For more than six months, the Fine Arts Museums of San Francisco have been in the news nonstop. Robert Flynn Johnson, the museums’ curator emeritus, summed it up pretty well when he called the museums’ situation “a state of Orwellian dysfunction.” And that’s just the news that’s been reported.
New York City councilmembers and labor leaders, united under the auspices of Teamsters Joint Council 16, gave a press conference on the steps of City Hall yesterday, again blasting the use of non-union labor for Frieze Art Fair on Randall’s Island.
Roughly 50 maintenance workers and cleaners at the British Museum staged a brief strike this past Monday, the AFP reports, protesting the museum’s plans to privatize maintenance work starting next April. The workers are represented by the Public and Commercial Services (PCS) union and Unite, and both groups have expressed concern that their members’ pay and conditions will be affected by the plan to contract the work out to a single private company.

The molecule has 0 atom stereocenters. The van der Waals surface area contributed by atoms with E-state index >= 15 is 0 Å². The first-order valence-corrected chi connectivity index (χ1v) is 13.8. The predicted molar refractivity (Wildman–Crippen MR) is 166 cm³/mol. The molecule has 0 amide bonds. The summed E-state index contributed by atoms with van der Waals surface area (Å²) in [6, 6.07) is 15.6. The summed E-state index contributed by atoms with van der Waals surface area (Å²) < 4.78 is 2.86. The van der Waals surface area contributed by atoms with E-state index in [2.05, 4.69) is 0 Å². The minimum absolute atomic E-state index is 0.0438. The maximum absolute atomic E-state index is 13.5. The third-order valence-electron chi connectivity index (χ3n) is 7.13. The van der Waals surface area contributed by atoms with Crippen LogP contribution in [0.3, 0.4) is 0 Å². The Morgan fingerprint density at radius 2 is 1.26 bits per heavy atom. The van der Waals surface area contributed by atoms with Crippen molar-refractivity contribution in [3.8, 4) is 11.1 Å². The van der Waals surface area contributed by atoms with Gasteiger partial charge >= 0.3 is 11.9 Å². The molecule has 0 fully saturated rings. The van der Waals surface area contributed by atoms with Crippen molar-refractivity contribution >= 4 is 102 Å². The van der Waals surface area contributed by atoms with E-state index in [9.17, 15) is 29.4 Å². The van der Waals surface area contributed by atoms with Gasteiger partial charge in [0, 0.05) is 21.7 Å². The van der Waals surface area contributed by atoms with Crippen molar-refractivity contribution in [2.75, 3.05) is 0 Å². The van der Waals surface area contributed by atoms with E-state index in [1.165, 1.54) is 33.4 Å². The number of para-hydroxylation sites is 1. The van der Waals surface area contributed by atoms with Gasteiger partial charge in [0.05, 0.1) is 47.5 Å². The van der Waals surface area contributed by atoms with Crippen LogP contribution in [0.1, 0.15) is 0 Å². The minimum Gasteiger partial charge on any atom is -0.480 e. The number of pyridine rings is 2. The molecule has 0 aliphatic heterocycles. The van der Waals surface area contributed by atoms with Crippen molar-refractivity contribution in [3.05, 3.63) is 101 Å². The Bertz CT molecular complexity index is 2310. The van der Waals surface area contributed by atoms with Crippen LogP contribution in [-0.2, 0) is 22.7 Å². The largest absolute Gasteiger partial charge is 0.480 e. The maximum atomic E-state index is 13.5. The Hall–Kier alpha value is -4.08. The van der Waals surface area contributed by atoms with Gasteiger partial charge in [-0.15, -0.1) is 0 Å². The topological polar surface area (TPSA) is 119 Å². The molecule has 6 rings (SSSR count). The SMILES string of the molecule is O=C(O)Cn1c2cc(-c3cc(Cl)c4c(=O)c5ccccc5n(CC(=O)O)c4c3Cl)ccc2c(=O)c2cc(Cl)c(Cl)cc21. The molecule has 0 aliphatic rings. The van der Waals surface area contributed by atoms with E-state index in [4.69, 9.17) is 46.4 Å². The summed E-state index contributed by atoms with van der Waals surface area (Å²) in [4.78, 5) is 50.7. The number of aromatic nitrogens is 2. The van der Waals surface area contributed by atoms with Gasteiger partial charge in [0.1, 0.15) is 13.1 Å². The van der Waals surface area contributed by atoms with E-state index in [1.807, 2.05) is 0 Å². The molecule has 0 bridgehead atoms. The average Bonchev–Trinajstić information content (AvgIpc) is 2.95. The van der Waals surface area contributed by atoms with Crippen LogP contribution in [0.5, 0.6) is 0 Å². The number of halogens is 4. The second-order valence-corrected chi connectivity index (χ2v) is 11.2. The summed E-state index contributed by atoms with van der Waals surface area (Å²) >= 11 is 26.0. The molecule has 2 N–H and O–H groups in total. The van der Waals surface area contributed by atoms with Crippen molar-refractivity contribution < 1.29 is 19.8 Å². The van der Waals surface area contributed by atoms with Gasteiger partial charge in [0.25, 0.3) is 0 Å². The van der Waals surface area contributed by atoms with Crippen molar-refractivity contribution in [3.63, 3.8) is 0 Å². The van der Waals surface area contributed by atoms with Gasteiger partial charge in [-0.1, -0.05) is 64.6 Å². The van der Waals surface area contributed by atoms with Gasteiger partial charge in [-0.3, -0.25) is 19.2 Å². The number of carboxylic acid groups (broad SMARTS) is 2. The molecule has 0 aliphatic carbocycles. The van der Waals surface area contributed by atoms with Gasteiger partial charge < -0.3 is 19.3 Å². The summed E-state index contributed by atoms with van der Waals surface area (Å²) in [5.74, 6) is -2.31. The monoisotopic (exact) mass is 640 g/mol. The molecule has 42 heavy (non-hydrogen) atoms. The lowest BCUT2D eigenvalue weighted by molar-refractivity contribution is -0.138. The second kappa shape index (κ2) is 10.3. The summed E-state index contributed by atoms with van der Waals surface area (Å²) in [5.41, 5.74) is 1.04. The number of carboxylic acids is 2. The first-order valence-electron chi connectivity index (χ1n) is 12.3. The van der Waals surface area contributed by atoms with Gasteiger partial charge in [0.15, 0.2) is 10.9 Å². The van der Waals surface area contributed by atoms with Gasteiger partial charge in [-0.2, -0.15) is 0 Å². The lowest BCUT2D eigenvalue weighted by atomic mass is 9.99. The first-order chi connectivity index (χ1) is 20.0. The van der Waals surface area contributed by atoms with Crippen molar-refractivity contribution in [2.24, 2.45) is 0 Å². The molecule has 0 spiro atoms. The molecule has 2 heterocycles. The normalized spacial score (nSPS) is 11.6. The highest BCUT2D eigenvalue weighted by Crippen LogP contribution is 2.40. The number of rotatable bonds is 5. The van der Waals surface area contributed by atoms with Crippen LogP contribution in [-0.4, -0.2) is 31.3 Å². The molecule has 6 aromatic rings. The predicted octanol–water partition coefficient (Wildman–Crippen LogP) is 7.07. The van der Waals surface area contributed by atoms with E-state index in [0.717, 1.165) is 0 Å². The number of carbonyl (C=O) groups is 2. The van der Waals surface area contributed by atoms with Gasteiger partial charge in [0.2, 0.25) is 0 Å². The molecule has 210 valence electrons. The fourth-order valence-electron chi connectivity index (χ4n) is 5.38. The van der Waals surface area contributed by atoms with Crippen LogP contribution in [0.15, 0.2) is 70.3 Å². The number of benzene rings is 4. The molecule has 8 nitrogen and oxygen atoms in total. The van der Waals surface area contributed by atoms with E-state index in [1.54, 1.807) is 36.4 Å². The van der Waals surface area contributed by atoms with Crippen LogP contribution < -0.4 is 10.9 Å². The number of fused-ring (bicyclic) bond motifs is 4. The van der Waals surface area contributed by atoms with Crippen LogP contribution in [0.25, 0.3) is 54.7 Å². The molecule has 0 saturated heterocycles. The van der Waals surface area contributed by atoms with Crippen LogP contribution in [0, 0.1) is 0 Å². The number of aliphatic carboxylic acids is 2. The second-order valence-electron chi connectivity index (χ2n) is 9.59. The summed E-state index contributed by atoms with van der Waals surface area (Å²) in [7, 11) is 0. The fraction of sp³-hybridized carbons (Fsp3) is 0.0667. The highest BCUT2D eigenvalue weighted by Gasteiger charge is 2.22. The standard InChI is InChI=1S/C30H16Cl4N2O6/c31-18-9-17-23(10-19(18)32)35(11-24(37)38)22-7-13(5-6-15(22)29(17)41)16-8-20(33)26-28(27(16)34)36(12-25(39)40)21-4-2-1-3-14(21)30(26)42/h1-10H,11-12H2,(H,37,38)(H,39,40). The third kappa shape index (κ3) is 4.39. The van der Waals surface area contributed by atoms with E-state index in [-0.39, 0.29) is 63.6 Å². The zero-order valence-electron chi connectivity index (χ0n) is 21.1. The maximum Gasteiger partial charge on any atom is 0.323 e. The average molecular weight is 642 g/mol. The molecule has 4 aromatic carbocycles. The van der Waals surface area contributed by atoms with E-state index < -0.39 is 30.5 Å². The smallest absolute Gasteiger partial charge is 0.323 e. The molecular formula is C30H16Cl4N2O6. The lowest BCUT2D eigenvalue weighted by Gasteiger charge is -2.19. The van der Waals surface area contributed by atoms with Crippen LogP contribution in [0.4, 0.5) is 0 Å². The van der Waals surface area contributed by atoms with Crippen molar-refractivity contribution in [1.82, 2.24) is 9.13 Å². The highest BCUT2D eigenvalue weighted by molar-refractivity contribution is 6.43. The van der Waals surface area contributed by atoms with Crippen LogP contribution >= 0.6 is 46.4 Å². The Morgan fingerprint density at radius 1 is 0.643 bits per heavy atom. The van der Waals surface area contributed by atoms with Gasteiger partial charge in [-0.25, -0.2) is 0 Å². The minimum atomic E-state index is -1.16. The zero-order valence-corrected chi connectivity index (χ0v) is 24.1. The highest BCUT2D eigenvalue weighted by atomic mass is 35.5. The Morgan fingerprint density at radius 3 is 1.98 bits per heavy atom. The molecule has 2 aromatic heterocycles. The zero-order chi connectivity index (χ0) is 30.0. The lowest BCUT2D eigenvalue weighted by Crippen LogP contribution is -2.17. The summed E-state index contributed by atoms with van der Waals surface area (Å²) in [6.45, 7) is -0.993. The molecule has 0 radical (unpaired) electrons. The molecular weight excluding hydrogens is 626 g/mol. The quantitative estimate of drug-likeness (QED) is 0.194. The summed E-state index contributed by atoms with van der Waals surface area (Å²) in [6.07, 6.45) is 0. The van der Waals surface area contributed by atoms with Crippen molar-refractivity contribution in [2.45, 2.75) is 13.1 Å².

The following is the full text of the press release by the Teamsters union regarding the settlement between Sotheby’s auction house and the 42 union art handlers.
Teamsters Local 814, which represents the 42 workers of the Sotheby’s art handlers’ union, has settled their 10-month dispute with the Sotheby’s auction house.
Last week, Sotheby’s art handlers took their fight to London but today they’re back in New York and manning the picket lines on York Avenue.
Occupy Wall Street and Sotheby’s art handlers have joined forces under the banner of fighting for worker’s rights and protesting corporate greed. Yesterday, members of Occupy Wall Street disrupted a Sotheby’s art auction to show their solidarity with the union art handlers of Teamsters Local 814 who have been locked out since early August.
The Upper East Side is alive today with shouts of “UNION POWER” as Sotheby’s art handlers took to the streets to protest a new contract agreement that would drastically jeopardize their benefits.